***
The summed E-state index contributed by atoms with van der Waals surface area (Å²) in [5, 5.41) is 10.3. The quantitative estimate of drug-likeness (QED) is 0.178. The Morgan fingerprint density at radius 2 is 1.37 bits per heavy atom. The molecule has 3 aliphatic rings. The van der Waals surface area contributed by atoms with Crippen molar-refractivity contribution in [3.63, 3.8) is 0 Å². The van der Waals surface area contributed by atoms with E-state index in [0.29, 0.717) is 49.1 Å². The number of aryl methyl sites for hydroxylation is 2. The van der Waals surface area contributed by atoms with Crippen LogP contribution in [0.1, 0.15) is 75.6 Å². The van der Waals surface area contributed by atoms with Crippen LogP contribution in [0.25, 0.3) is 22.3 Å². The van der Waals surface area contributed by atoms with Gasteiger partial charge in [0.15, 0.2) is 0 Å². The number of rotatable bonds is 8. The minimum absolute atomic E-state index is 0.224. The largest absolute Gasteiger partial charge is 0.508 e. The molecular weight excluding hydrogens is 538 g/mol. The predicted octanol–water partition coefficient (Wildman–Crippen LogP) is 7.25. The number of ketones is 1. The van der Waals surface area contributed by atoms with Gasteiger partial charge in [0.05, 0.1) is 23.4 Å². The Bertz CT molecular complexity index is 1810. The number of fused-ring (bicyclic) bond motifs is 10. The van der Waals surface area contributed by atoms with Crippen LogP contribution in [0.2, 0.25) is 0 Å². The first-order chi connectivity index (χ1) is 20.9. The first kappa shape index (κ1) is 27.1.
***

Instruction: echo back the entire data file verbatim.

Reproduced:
The summed E-state index contributed by atoms with van der Waals surface area (Å²) in [5, 5.41) is 10.3. The quantitative estimate of drug-likeness (QED) is 0.178. The Morgan fingerprint density at radius 2 is 1.37 bits per heavy atom. The molecule has 3 aliphatic rings. The van der Waals surface area contributed by atoms with Crippen molar-refractivity contribution in [3.63, 3.8) is 0 Å². The van der Waals surface area contributed by atoms with E-state index in [0.29, 0.717) is 49.1 Å². The number of aryl methyl sites for hydroxylation is 2. The van der Waals surface area contributed by atoms with Crippen LogP contribution in [0.1, 0.15) is 75.6 Å². The van der Waals surface area contributed by atoms with Crippen LogP contribution in [0.25, 0.3) is 22.3 Å². The van der Waals surface area contributed by atoms with Gasteiger partial charge in [0.15, 0.2) is 0 Å². The number of rotatable bonds is 8. The minimum absolute atomic E-state index is 0.224. The largest absolute Gasteiger partial charge is 0.508 e. The molecular weight excluding hydrogens is 538 g/mol. The predicted octanol–water partition coefficient (Wildman–Crippen LogP) is 7.25. The number of ketones is 1. The van der Waals surface area contributed by atoms with Gasteiger partial charge in [0.05, 0.1) is 23.4 Å². The Bertz CT molecular complexity index is 1810. The number of fused-ring (bicyclic) bond motifs is 10. The van der Waals surface area contributed by atoms with Crippen LogP contribution in [0.2, 0.25) is 0 Å². The first-order chi connectivity index (χ1) is 20.9. The first kappa shape index (κ1) is 27.1.